I’d bet that a lot of you use Quora for personal reasons, or maybe even for a little content promotion, but how many of you use it to generate content ideas?
While writing a post about the keyword research process and using Quora to find hidden keywords, I realized what a gold mine the site is for finding out what your market cares about, how you can solve their problem, who the influencers are and loads of other data — at a glance, and totally free.
This is why Quora is your secret weapon for content ideas
For those of you that don’t use Quora, I’ll give you a quick explanation.
Quora is a question and answer site visited by around 80,000,000 people a month who are experts on every subject you can imagine.
The site is divided up into topics. To give you an idea of how niche the knowledge can get, there are entire topics dedicated to questions on Henry Ford, Birdwatching, Medieval Manuscripts and Elves (Tolkien’s Universe).
Not to mention topics for marketing, podcasting, content writing and other things you’re likely to have an actual interest in! It’s useful as a way for communities to start discussions and help each other out, but Quora is also a well-indexed database of the questions people really want to know.
Here are the 5 quick ways you can use Quora to generate content ideas, get a database of influencers and become an expert in your niche.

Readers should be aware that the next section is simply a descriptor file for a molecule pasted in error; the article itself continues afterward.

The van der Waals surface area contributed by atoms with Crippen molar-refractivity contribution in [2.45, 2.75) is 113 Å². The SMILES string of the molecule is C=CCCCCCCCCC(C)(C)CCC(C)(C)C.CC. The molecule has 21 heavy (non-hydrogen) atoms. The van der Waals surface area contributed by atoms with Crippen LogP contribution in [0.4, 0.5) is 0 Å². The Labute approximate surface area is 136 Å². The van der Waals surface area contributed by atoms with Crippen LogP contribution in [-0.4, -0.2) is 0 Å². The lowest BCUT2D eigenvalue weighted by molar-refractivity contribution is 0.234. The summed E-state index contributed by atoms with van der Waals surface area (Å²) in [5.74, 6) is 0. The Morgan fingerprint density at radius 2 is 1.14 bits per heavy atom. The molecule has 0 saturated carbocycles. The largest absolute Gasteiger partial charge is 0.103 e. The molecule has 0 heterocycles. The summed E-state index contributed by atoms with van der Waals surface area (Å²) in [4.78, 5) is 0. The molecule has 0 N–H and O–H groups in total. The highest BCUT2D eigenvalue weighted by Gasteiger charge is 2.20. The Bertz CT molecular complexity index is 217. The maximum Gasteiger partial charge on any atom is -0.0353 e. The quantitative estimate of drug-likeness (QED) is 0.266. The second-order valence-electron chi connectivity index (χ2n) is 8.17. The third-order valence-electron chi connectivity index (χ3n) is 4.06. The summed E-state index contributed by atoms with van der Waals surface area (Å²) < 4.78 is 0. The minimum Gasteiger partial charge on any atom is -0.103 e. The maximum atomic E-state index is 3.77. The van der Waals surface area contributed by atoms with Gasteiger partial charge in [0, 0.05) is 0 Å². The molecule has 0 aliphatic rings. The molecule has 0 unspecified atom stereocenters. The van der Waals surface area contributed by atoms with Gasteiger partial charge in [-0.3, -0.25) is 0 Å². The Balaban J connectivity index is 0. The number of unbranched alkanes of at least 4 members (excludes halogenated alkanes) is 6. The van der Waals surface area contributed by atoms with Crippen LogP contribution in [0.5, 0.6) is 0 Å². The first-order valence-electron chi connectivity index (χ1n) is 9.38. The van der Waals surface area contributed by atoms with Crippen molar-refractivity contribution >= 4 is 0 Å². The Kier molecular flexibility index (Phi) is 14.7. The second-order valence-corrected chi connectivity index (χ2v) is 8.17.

Instantly find what people are saying about topics related to your product or service
Selling baseball bats? Here’s how I’d find content ideas that people care about:
Input your niche into the search bar, but instead of hitting Enter, click on the ‘Topic’ option. This brings up questions related to baseball bats, not only questions with ‘baseball bats’ in the title.
If I were to be a content writer for a baseball bat shop, then I’d have some quality content ideas already.
Read sourced research from experts that you can quote in your content
When I was writing a post about SaaS pricing pages, I stumbled across an answer from Jason Lemkin whilst looking for the pricing info for GoodData. The answer he gave about why most SaaS companies hide their pricing was so thorough, relevant and interesting it made up the research I needed to write a great hook for the post! (I turned that answer into an infographic, too.)
While Quora questions can give you good content ideas (and even titles), answers from credible people can make up the real substance of your post.
Use Quora to gain more knowledge about your niche and become an expert
To find any topic, you can edit this URL to include your niche at the end: quora.com/topic/YOURKEYWORD
Like I pointed out before, whatever you’re interested in, Quora has a topic for it. You don’t have to think too hard about it, just look under the Related Topics section of something you like to branch off and follow other relevant feeds.
By tailoring your Read tab, (or what you see when you go to the Quora homepage) you will get a fresh load of content ideas each time you’re stuck.